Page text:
The benefits of transportation projects are commonly defined as reductions in transportation costs. However, on this website, benefits are defined as all of the effects of the project/program on its users or the society at large, even those effects that are negative (sometimes referred to as disbenefits). Benefits and disbenefits are measurable and have economic value.

These are the benefits most commonly considered in benefit-cost analysis of transportation projects:

Note that all of these benefits are actually reductions in the costs of transportation.
Other effects are difficult to value but may still be considered in an analysis in which they are considered critical to making the choice among alternatives:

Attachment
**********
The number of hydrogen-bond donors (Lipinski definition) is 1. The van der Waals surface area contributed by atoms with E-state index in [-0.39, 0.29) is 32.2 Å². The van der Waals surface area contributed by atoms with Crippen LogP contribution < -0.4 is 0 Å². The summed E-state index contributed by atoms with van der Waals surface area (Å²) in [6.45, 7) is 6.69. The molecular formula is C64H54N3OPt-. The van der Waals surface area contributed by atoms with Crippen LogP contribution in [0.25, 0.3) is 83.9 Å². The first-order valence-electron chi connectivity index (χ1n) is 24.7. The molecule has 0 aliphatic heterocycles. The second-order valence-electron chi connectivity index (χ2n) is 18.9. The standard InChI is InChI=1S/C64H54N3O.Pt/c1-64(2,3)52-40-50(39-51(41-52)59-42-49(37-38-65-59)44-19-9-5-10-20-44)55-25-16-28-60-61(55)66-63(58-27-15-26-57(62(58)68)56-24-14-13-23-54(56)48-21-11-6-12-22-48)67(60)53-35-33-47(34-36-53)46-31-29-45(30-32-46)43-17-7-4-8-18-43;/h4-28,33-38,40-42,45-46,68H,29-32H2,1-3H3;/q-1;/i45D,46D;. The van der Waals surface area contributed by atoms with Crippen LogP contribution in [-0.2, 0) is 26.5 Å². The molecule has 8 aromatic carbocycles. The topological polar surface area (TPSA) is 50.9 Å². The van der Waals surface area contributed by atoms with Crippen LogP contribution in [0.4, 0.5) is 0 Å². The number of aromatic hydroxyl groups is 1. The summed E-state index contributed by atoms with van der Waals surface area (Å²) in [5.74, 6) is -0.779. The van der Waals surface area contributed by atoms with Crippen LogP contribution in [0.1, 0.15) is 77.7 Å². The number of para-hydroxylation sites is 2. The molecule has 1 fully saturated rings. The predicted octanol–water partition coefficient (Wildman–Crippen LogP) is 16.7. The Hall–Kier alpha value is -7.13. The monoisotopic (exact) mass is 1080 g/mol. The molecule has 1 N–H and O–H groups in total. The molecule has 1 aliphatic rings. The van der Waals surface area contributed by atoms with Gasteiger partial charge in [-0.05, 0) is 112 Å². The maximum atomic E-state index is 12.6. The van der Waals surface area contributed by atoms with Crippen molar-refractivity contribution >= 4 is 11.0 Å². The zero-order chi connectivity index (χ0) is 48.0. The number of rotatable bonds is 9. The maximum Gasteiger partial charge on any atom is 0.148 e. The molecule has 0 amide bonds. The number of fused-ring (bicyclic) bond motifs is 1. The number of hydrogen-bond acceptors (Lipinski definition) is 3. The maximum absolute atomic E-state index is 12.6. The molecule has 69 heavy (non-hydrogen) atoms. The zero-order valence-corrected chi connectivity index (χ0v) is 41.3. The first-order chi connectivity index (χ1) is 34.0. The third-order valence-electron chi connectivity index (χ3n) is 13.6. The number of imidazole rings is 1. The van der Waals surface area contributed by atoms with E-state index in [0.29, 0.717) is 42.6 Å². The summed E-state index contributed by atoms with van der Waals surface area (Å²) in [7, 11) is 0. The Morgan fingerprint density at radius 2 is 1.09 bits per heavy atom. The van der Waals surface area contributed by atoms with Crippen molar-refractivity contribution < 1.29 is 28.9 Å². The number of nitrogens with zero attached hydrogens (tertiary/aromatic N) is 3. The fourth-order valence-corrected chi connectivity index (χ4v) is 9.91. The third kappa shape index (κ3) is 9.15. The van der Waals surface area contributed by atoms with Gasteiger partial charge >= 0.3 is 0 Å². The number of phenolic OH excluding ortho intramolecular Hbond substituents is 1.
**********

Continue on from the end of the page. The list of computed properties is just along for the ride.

Benefit-cost analysis does not generally include economic impact analysis, which is the study of all the indirect economic impacts of a project on the economy, including jobs and other impacts of construction. Also, it generally does not include minor impacts that are identified in an environmental impact study.

Note that resources used to mitigate adverse environmental or community effects are part of project costs. However, if the remaining effects are still significant, they should be included in the analysis as negative benefits. Conversely, if previously existing conditions are significantly over-mitigated, these can count as positive benefits.

The calculation Issues section of this website explains how to deal with inflation, discounting of future benefits, as well as how to handle joint costs, sunk costs, and transfer payments and avoid double-counting